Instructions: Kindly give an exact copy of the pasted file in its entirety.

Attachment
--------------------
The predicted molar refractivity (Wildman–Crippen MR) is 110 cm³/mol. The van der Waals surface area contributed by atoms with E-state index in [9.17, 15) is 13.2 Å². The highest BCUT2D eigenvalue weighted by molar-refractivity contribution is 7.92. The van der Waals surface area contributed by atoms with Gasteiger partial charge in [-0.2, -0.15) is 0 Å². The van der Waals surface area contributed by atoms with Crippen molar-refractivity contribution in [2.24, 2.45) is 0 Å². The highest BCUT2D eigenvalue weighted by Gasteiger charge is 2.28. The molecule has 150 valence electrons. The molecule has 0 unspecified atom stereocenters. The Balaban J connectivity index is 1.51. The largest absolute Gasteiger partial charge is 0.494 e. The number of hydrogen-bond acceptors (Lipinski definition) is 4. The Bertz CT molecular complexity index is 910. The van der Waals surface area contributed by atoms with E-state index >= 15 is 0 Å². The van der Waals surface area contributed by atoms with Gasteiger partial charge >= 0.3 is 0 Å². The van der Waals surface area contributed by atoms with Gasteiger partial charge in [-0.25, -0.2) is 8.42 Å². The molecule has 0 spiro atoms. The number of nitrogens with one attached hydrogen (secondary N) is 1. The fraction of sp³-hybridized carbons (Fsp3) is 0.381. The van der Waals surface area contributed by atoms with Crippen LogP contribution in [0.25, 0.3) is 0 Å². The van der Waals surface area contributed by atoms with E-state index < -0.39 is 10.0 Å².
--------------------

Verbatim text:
The predicted molar refractivity (Wildman–Crippen MR) is 110 cm³/mol. The van der Waals surface area contributed by atoms with E-state index in [9.17, 15) is 13.2 Å². The highest BCUT2D eigenvalue weighted by molar-refractivity contribution is 7.92. The van der Waals surface area contributed by atoms with Gasteiger partial charge in [-0.2, -0.15) is 0 Å². The van der Waals surface area contributed by atoms with Crippen molar-refractivity contribution in [2.24, 2.45) is 0 Å². The highest BCUT2D eigenvalue weighted by Gasteiger charge is 2.28. The molecule has 150 valence electrons. The molecule has 0 unspecified atom stereocenters. The Balaban J connectivity index is 1.51. The largest absolute Gasteiger partial charge is 0.494 e. The number of hydrogen-bond acceptors (Lipinski definition) is 4. The Bertz CT molecular complexity index is 910. The van der Waals surface area contributed by atoms with E-state index >= 15 is 0 Å². The van der Waals surface area contributed by atoms with Gasteiger partial charge >= 0.3 is 0 Å². The van der Waals surface area contributed by atoms with Gasteiger partial charge in [-0.25, -0.2) is 8.42 Å². The molecule has 0 spiro atoms. The number of nitrogens with one attached hydrogen (secondary N) is 1. The fraction of sp³-hybridized carbons (Fsp3) is 0.381. The van der Waals surface area contributed by atoms with Crippen LogP contribution in [0.25, 0.3) is 0 Å². The van der Waals surface area contributed by atoms with E-state index < -0.39 is 10.0 Å².